Bob MarleyWhenever I am asked about the type of music that I like, I usually reply that my taste is pretty catholic … but that’s not a reference to religion, but to its more general definition as universal, all-embracing, including a wide variety or range of genres.  It tends to depend on what mood I am in – but I can listen to, and enjoy, almost anything … although I am not particularly fond of, for example, rap or … well some more esoteric styles.

Although it is not exactly esoteric, Reggae is one of those styles which I don’t often listen to … although, there are some exceptions.


Comments Off on Don’t worry, Be Happy!
July 9th, 2016 Author ian Sections: News
An example of a 'Smart Meter'

An example of a ‘smart Meter’

Back in September, 2010, Severelektro (Northern Electric – Bishkek’s main electricity supplier … serving about half a million customers across it’s 17 organizational districts), began installing  ‘Smart Meters’ to suscribers in the capital.

A smart meter is an electronic device that records consumption of electric energy and communicates that information back by microwave wireless communication to the utility for monitoring and billing – often several times a day.

Although the term is usually used to refer to electricity supply, in theory it could apply to other utilities, such as Gas and Water supply.


Comments Off on Smart meters
July 8th, 2016 Author ian Sections: Contemporary Kyrgyzstan, Life In Kyrgyzstan

 I was wondering why there had been a spate of reports in the media about the construction boom here in Kyrgyzstan – or, more specifically here in the capital, Bishkek.

In theory, this is all controlled, regulated, supervised and monitored by the authorities – the local authorities, the state inspectorates.  There is a grand Master Plan – called the Town Plan.

Bishkek was originally planned by military engineers when the regional administrative headquarters were moved from Tokmok to Pishpek … creating wide boulevards and a grid system of streets orientated North-South and East-to-West.   The plan has changed over the years as the city has grown and the town plan has been amended and updated, revised and modified, from time to time …

… and it’s caused us a few problems with the hotel – but that’s another story, for another postcard …

… and the latest version was approved last year.

It used to be kept secret … but apparently the veil of secrecy was lifted with the latest version … if, that is, you can find a copy.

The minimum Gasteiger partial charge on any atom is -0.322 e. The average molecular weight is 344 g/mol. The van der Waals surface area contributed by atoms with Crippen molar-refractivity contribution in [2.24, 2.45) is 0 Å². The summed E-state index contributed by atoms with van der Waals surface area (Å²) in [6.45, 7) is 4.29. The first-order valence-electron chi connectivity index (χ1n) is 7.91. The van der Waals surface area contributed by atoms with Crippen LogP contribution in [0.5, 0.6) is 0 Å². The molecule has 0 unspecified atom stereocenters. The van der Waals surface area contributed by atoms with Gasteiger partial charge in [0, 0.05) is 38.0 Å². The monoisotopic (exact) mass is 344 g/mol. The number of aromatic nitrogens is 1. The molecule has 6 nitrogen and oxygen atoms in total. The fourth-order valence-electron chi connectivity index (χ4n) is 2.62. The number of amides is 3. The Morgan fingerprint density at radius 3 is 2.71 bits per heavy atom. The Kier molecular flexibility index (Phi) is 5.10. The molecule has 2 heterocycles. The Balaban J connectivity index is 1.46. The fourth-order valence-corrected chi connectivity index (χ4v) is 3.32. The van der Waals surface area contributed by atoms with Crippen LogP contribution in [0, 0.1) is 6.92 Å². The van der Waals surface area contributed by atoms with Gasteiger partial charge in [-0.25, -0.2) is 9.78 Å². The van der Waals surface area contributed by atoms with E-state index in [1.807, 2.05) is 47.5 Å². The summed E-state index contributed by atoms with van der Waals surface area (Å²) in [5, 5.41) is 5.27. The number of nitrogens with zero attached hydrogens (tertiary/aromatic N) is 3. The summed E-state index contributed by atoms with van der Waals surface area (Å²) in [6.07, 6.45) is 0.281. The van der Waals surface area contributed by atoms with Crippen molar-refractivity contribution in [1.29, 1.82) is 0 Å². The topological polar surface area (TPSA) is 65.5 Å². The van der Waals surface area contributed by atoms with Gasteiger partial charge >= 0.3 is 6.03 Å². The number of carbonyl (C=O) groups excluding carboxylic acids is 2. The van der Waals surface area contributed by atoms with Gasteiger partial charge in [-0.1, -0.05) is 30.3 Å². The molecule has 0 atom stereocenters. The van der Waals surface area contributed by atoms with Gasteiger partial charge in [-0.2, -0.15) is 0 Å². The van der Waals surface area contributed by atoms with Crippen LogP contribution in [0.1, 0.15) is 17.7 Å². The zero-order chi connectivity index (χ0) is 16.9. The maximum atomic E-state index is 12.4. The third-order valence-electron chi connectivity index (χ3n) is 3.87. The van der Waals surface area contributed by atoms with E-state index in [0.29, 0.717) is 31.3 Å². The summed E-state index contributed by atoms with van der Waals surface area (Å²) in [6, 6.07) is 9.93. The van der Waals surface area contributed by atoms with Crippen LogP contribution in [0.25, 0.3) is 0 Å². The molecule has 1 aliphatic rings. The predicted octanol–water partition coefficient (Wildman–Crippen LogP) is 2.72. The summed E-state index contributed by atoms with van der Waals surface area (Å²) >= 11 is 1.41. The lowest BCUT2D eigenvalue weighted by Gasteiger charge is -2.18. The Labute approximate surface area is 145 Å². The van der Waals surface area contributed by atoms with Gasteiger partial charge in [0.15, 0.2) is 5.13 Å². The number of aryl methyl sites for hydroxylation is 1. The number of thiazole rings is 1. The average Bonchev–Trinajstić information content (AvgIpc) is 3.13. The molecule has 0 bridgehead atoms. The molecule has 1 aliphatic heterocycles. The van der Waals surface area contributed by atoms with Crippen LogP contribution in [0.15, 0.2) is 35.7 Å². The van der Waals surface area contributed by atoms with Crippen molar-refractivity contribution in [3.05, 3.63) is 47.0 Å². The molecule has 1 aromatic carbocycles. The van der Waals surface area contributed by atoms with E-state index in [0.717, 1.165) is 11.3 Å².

Comments Off on Town planning
July 7th, 2016 Author ian Sections: From an Expat, News

We seem to be getting used to the image of Action Man Presidents and Prime Ministers … from Russia’s Putin to Canada’s Justin Trudeau, that it can be difficult for other, less sporting or less talented politicians to make their mark … that doesn’t, however, stop them trying.

Over the weekend we were treated to the release over the internet of a video clip featuring Almazbek Atambaev, President of Kyrgyzstan, performing a song that he, himself, had written.  Who would have thought of him as a singer, a songwriter … a singer-songwriter.

It certainly caught the Kyrgyz population by surprise … but it was one of those ‘pleasant surprises’ because it turns out that they quite liked his efforts.


Comments Off on Performing politicians – Hidden Talents
July 6th, 2016 Author ian Sections: Climate
I looked for a similar graphic for Kyrgyzstan ... but came up blank

I looked for a similar graphic for Kyrgyzstan … but came up blank

I am a Brit and that means that I am used to changeable weather.

It’s one of the features of our climate … being an island lying between a large land mass to the East and the ocean to the West, it’s the scene of a constant between diverse air streams, each with their own characteristics.  From the West come the maritime influences that help to shape our climate – bringing moisture and moderate temperatures, whilst the continental ones from the East bring dry and extreme influences.

The biggest influence on our climate is, of course, the Gulf Stream which brings warm waters and air from the Gulf of Mexico, up and across the North Atlantic … but colliding with colder waters and air streams, from the Polar and Arctic regions, forms large and powerful frontal depressions in the Mid-Atlantic zone, that then pass across and into Europe, and which dominate the British climate.

This continuous conflict between different airmasses, helps to create the temperate climate that keep winters relatively mild and – most of the time – prevents excessively not summers developing … but creating a capricious, erratic, fickle, fluid, mercurial, temperamental, uncertain, unpredictable, unreliable, unsettled, unsteady, vacillating, variable, volatile, wavering, and even whimsical pattern of weather conditions, that changes from day to day – both between different regions and also within different regions of the country.

Consequently it is very difficult to predict or forecast the weather and makes the weather the favourite topic of conversation whenever two Brits meet …

On the other hand, there’s a saying that, in Kyrgyzstan, ‘it is possible to experience four seasons in one day‘.


Comments Off on Changeable weather